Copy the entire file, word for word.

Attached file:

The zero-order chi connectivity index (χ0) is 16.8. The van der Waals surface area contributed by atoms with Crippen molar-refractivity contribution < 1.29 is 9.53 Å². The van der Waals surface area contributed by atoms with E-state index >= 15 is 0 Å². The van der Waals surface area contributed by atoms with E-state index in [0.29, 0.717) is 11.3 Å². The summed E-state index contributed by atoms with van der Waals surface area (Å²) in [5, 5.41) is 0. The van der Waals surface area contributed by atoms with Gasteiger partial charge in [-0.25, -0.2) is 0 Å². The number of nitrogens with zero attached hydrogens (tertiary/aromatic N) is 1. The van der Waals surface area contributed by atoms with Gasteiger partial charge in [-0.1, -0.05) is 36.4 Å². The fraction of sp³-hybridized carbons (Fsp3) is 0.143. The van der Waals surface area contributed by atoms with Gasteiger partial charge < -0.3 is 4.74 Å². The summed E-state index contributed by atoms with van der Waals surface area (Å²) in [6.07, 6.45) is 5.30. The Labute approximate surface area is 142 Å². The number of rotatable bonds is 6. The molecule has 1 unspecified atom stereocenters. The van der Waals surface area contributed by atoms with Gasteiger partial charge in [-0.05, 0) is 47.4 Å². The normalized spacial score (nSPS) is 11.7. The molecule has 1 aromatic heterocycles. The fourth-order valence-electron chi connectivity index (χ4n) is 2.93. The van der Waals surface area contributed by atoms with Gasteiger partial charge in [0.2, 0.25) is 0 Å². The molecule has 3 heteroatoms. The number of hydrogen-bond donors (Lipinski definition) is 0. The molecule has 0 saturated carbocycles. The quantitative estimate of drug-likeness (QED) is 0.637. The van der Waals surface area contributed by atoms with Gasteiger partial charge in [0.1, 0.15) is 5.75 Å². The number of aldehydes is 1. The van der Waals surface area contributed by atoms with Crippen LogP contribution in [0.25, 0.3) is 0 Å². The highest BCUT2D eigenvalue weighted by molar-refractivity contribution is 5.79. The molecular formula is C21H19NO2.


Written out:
The zero-order chi connectivity index (χ0) is 16.8. The van der Waals surface area contributed by atoms with Crippen molar-refractivity contribution < 1.29 is 9.53 Å². The van der Waals surface area contributed by atoms with E-state index >= 15 is 0 Å². The van der Waals surface area contributed by atoms with E-state index in [0.29, 0.717) is 11.3 Å². The summed E-state index contributed by atoms with van der Waals surface area (Å²) in [5, 5.41) is 0. The van der Waals surface area contributed by atoms with Gasteiger partial charge in [-0.25, -0.2) is 0 Å². The number of nitrogens with zero attached hydrogens (tertiary/aromatic N) is 1. The van der Waals surface area contributed by atoms with Gasteiger partial charge in [-0.1, -0.05) is 36.4 Å². The fraction of sp³-hybridized carbons (Fsp3) is 0.143. The van der Waals surface area contributed by atoms with Gasteiger partial charge < -0.3 is 4.74 Å². The summed E-state index contributed by atoms with van der Waals surface area (Å²) in [6.07, 6.45) is 5.30. The Labute approximate surface area is 142 Å². The number of rotatable bonds is 6. The molecule has 1 unspecified atom stereocenters. The van der Waals surface area contributed by atoms with Gasteiger partial charge in [-0.05, 0) is 47.4 Å². The normalized spacial score (nSPS) is 11.7. The molecule has 1 aromatic heterocycles. The fourth-order valence-electron chi connectivity index (χ4n) is 2.93. The van der Waals surface area contributed by atoms with Gasteiger partial charge in [0.2, 0.25) is 0 Å². The molecule has 3 heteroatoms. The number of hydrogen-bond donors (Lipinski definition) is 0. The molecule has 0 saturated carbocycles. The quantitative estimate of drug-likeness (QED) is 0.637. The van der Waals surface area contributed by atoms with Gasteiger partial charge in [0.1, 0.15) is 5.75 Å². The number of aldehydes is 1. The van der Waals surface area contributed by atoms with Crippen LogP contribution in [0.25, 0.3) is 0 Å². The highest BCUT2D eigenvalue weighted by molar-refractivity contribution is 5.79. The molecular formula is C21H19NO2.